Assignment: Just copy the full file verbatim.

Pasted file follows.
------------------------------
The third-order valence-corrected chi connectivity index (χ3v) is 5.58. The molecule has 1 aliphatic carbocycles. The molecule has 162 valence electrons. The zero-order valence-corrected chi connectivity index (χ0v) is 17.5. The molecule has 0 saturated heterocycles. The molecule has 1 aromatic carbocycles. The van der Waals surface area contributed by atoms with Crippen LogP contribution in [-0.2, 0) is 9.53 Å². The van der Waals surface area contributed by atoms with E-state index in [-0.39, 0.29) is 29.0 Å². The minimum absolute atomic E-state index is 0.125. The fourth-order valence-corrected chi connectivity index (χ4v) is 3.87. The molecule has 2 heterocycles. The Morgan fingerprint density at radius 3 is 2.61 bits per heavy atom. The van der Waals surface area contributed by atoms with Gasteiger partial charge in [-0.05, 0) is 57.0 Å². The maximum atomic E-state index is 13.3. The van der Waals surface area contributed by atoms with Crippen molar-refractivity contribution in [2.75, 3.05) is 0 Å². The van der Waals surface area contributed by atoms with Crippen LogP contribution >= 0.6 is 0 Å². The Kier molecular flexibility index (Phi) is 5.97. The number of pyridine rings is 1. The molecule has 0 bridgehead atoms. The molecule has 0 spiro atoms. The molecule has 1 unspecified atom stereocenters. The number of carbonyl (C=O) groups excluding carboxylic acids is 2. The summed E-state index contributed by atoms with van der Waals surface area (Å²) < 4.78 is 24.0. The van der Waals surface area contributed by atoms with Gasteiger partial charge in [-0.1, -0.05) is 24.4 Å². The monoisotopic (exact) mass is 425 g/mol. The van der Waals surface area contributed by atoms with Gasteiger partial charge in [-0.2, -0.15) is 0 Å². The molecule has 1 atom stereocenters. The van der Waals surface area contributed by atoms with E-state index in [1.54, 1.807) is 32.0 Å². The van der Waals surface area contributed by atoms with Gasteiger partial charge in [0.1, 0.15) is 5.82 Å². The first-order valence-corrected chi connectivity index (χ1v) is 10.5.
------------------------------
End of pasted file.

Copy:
The third-order valence-corrected chi connectivity index (χ3v) is 5.58. The molecule has 1 aliphatic carbocycles. The molecule has 162 valence electrons. The zero-order valence-corrected chi connectivity index (χ0v) is 17.5. The molecule has 0 saturated heterocycles. The molecule has 1 aromatic carbocycles. The van der Waals surface area contributed by atoms with Crippen LogP contribution in [-0.2, 0) is 9.53 Å². The van der Waals surface area contributed by atoms with E-state index in [-0.39, 0.29) is 29.0 Å². The minimum absolute atomic E-state index is 0.125. The fourth-order valence-corrected chi connectivity index (χ4v) is 3.87. The molecule has 2 heterocycles. The Morgan fingerprint density at radius 3 is 2.61 bits per heavy atom. The van der Waals surface area contributed by atoms with Gasteiger partial charge in [-0.05, 0) is 57.0 Å². The maximum atomic E-state index is 13.3. The van der Waals surface area contributed by atoms with Crippen molar-refractivity contribution in [2.75, 3.05) is 0 Å². The van der Waals surface area contributed by atoms with Crippen LogP contribution >= 0.6 is 0 Å². The Kier molecular flexibility index (Phi) is 5.97. The number of pyridine rings is 1. The molecule has 0 bridgehead atoms. The molecule has 0 spiro atoms. The molecule has 1 unspecified atom stereocenters. The number of carbonyl (C=O) groups excluding carboxylic acids is 2. The summed E-state index contributed by atoms with van der Waals surface area (Å²) < 4.78 is 24.0. The van der Waals surface area contributed by atoms with Gasteiger partial charge in [-0.1, -0.05) is 24.4 Å². The monoisotopic (exact) mass is 425 g/mol. The van der Waals surface area contributed by atoms with Gasteiger partial charge in [-0.2, -0.15) is 0 Å². The molecule has 1 atom stereocenters. The van der Waals surface area contributed by atoms with E-state index in [1.54, 1.807) is 32.0 Å². The van der Waals surface area contributed by atoms with Gasteiger partial charge in [0.1, 0.15) is 5.82 Å². The first-order valence-corrected chi connectivity index (χ1v) is 10.5.